A Strange High Summer Fox Encounter

It’s a sad truth that the older you get, the faster the days fly by. Life seems to be logarithmical. The slow, impatient pace which frustrated your youth becomes the steady progress of mid-life. Before you realise it you’re trying to snatch the essence of every day in later life. You regret the indolent teenage waste of waking at noon with a hangover. You rue the middle years spent in pursuit of filthy lucre and social substance. With that achieved (and dismantled and achieved again … for many of us) every day becomes a little more precious. Yet perhaps too, a little more cavalier. A little more adventurous. The speed at which the year turns around was brought home to me today, walking amongst the lush woods and near-ripe barley.

It was a ‘little-gun’ day again (as it often is in high summer). The legal limit air rifle lends itself well to a landscape which reveals little and therefore makes speculative high-power shooting risky. With harvest yet to roll out, the crops are at their highest and hide a multitude of sinners. Not only the crops, I should add. Game cover and nettles form an impenetrable barrier between crop and wood allowing free passage to the raiders. I loaded a couple of magazines with .22 dome-head diablos and checked my air gauge. A bit low, but enough for what I guessed would be a pretty barren morning. July and August are my most disliked shooting months for the reasons stated above. There is simply too much cover. The leaf canopy which gives welcome shelter from the summer shower makes it difficult to spot the browsing grey squirrel or the resting woodpigeon. Yet there are ways to use it to your advantage.

This morning I took a route along the tractor trails between the crops. The parched landscape was tipping the crops between success and drought so the irrigation pipes had been laid out. Strolling beside the barley I heard a familiar but unseasonal sound. A pleading, guttural wail. It was coming from within the standing crop. I could see the barley ears moving and knew the creature was coming towards me so I squatted quickly among the stalks on the opposite side of the track and readied my camera. A familiar looking young vixen emerged. A sickly, frail specimen. No bigger than a cocker spaniel. She passed, sniffing the ground and whining. As she drew alongside (not 15 feet from me) she heard the camera shutter, paused to look my way then sprinted back into the barley. I had little choice, with only an air rifle slung on my shoulder but to let her go once again. For this was the second time I’d seen this tiny female in a fortnight in broad daylight. What her quest is, I can only guess. Her call was that made by a prospecting female in mid-winter, meeting a nearby mate. Not the banshee scream of the beckoning vixen. Judging by her frail appearance I would venture a guess that she hasn’t mastered the art of hunting … and probably never will now. Yet she is still a threat to the wild game poults amongst the crops. One day, perhaps, we will meet when I have the right gun in my hands and I will be forced to make a choice between sympathy and duty.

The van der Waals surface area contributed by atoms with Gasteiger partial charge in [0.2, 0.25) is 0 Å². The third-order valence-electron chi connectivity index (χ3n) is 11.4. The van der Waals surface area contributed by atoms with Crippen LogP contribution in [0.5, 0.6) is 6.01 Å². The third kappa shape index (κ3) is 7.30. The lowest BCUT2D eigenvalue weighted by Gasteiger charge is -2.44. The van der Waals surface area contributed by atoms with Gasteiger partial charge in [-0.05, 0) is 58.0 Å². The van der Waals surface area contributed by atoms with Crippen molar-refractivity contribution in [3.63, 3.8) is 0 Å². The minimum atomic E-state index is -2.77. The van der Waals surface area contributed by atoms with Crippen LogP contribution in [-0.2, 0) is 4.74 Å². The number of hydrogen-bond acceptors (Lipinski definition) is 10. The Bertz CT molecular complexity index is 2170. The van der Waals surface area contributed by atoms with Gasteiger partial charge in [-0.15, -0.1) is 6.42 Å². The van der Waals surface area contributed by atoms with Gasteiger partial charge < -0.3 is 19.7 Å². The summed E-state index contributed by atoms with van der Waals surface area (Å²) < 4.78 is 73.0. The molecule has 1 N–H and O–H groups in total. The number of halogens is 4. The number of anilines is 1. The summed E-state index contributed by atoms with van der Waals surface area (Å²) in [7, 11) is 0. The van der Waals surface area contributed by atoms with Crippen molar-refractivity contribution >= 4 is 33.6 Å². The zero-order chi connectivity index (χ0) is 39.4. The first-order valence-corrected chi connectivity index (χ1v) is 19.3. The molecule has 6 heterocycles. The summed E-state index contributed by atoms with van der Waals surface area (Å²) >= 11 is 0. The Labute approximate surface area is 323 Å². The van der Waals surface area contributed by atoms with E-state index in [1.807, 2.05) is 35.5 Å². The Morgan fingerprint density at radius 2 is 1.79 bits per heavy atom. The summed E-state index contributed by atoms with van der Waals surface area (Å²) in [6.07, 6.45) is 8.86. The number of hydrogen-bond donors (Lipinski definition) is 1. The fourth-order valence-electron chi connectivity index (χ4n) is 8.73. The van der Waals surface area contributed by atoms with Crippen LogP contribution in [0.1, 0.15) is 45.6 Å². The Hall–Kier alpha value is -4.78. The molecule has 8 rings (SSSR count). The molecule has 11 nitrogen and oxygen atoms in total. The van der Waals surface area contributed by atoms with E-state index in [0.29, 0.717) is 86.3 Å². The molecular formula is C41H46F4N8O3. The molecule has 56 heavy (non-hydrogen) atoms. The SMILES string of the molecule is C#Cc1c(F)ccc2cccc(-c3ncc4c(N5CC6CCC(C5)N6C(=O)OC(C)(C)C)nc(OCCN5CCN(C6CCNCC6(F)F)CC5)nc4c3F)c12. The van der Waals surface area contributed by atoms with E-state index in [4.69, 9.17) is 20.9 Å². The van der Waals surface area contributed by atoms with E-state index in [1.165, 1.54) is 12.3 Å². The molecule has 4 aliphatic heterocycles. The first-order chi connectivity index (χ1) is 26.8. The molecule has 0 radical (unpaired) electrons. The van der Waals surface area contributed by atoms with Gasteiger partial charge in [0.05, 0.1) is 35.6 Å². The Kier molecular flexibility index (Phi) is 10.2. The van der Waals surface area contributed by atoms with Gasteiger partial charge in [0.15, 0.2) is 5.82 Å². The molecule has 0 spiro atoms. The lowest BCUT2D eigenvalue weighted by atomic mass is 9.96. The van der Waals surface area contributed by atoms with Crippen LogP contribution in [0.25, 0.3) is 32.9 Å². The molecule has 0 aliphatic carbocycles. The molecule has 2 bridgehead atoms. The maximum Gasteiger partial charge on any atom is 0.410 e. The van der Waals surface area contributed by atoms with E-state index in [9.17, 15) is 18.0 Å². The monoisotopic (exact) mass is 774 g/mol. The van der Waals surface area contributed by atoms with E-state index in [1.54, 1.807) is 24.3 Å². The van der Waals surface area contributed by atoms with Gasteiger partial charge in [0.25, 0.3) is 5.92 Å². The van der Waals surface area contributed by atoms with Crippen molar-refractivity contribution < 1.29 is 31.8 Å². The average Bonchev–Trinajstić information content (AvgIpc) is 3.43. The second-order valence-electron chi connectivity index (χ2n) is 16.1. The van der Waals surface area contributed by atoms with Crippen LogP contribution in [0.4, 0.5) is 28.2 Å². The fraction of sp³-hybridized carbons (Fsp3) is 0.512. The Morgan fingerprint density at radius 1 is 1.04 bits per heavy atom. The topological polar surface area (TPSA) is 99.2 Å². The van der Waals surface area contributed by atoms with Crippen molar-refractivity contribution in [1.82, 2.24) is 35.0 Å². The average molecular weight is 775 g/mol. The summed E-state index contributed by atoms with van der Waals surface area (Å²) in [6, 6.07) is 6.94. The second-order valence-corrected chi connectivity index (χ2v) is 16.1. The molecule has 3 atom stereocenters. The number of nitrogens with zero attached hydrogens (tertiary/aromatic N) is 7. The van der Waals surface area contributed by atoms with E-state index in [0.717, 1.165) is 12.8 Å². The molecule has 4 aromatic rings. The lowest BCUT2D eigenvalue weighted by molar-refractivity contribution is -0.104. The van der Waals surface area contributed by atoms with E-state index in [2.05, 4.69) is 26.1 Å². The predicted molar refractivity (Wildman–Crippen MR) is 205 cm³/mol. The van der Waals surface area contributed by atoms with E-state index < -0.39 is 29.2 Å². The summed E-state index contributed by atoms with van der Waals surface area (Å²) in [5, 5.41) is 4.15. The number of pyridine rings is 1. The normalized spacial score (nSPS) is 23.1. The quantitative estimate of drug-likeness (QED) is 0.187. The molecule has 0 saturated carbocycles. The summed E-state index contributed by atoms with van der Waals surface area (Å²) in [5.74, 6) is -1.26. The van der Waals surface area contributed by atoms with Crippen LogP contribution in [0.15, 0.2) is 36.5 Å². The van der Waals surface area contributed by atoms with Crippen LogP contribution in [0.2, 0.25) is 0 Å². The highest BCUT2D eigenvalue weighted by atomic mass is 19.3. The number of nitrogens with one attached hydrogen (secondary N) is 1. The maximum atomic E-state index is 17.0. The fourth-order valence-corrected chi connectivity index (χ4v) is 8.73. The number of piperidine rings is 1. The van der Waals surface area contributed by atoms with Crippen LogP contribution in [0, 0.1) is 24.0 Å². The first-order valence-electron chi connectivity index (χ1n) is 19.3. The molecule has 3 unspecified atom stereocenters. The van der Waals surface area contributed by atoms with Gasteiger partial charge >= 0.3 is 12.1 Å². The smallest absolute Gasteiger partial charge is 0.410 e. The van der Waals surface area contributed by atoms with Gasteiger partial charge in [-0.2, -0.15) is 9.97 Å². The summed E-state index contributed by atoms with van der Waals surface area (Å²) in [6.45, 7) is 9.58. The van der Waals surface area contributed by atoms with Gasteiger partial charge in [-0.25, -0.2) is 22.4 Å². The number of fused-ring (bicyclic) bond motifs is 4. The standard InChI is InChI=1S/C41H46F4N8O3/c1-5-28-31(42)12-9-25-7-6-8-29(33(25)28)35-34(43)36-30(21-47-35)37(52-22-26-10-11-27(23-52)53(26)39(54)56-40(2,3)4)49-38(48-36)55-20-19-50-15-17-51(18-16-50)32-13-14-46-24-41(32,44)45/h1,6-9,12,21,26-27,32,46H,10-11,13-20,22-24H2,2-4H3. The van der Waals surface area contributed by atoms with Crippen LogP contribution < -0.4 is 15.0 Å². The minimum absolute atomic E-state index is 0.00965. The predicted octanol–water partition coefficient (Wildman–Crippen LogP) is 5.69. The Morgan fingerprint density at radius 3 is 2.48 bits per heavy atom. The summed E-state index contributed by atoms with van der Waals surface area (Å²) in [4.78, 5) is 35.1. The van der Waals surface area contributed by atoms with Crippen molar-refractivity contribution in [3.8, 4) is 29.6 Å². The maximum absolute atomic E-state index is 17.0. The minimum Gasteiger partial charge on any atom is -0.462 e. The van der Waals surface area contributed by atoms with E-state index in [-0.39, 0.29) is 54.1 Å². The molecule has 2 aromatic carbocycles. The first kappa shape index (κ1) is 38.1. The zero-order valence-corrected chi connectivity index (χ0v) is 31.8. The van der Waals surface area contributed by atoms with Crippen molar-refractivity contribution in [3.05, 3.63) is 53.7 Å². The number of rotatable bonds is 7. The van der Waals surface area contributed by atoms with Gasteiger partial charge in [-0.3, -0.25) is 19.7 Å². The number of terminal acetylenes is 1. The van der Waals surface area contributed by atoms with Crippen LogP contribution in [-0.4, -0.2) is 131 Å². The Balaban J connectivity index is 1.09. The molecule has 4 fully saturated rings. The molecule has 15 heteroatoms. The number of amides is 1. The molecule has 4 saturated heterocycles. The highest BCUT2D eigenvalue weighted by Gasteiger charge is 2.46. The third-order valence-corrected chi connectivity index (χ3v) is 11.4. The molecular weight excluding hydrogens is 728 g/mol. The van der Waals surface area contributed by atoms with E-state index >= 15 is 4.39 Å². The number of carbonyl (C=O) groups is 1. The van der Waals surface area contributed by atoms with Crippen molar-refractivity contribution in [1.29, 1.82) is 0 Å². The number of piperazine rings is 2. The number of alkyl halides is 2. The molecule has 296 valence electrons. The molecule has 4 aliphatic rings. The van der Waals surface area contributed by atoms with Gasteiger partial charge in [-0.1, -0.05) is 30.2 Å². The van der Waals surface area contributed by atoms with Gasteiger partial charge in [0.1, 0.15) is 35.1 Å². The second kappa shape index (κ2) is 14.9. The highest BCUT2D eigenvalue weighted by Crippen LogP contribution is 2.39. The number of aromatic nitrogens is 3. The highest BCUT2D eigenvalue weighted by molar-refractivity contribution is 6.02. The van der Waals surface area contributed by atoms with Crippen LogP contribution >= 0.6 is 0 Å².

A walk through the woods, simply to seek shade, allowed me the luxury of engaging in a bit of ‘forensic’ exploration. I love trying to read the woodland floor and understanding what bird or beast has passed through. I could see where a pair of roe deer had lain overnight and where a deer of some type had nibbled at a giant puffball. A topped-out woodies egg spoke of grey squirrel theft. Outside, in the barley, I watched a roe pass through leisurely. On my circuit, I checked out a couple of fox dens and found one to be active and another claimed by badgers.

High summer it might be, yet I had enjoyed a delightful walk around my permission without firing a shot. Just being ‘out there’ is the privilege. The birdsong and the buzz of a billion invertebrates. The scent of pine pollen and the colour of the myriad flora. Only one thing really marred my morning. I emerged from the 16 acre wood to look down across the Wensum River valley. The “Private. No public right of way” sign was so ironic. For this week, our County Council approved a plan to run a dual carriageway right through the view in front of me. The river valley will be protected under a huge viaduct but the work and the consequent blot on the landscape will have a huge detrimental impact on this beautiful estate. It could make a man weep. In fact … it already has.

Copyright Ian Barnett, Wildscribber, August 2019


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